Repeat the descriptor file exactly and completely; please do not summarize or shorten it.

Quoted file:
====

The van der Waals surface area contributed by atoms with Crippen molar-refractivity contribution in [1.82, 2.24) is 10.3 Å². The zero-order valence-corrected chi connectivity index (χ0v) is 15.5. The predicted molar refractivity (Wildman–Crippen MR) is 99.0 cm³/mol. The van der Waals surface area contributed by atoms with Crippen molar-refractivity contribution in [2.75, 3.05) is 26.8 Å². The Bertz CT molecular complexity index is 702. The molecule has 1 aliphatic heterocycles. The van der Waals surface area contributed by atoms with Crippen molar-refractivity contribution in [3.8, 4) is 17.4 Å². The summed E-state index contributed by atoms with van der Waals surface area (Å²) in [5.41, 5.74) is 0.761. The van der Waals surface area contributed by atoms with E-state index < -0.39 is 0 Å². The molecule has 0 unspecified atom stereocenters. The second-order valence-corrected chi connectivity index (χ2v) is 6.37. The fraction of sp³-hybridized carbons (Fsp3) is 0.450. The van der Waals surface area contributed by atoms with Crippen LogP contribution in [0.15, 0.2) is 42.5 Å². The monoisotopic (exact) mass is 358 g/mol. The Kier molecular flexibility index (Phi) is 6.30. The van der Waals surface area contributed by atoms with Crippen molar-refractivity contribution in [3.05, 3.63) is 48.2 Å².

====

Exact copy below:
The van der Waals surface area contributed by atoms with Crippen molar-refractivity contribution in [1.82, 2.24) is 10.3 Å². The zero-order valence-corrected chi connectivity index (χ0v) is 15.5. The predicted molar refractivity (Wildman–Crippen MR) is 99.0 cm³/mol. The van der Waals surface area contributed by atoms with Crippen molar-refractivity contribution in [2.75, 3.05) is 26.8 Å². The Bertz CT molecular complexity index is 702. The molecule has 1 aliphatic heterocycles. The van der Waals surface area contributed by atoms with Crippen molar-refractivity contribution in [3.8, 4) is 17.4 Å². The summed E-state index contributed by atoms with van der Waals surface area (Å²) in [5.41, 5.74) is 0.761. The van der Waals surface area contributed by atoms with E-state index < -0.39 is 0 Å². The molecule has 0 unspecified atom stereocenters. The second-order valence-corrected chi connectivity index (χ2v) is 6.37. The fraction of sp³-hybridized carbons (Fsp3) is 0.450. The van der Waals surface area contributed by atoms with Crippen LogP contribution in [0.15, 0.2) is 42.5 Å². The monoisotopic (exact) mass is 358 g/mol. The Kier molecular flexibility index (Phi) is 6.30. The van der Waals surface area contributed by atoms with Crippen molar-refractivity contribution in [3.05, 3.63) is 48.2 Å².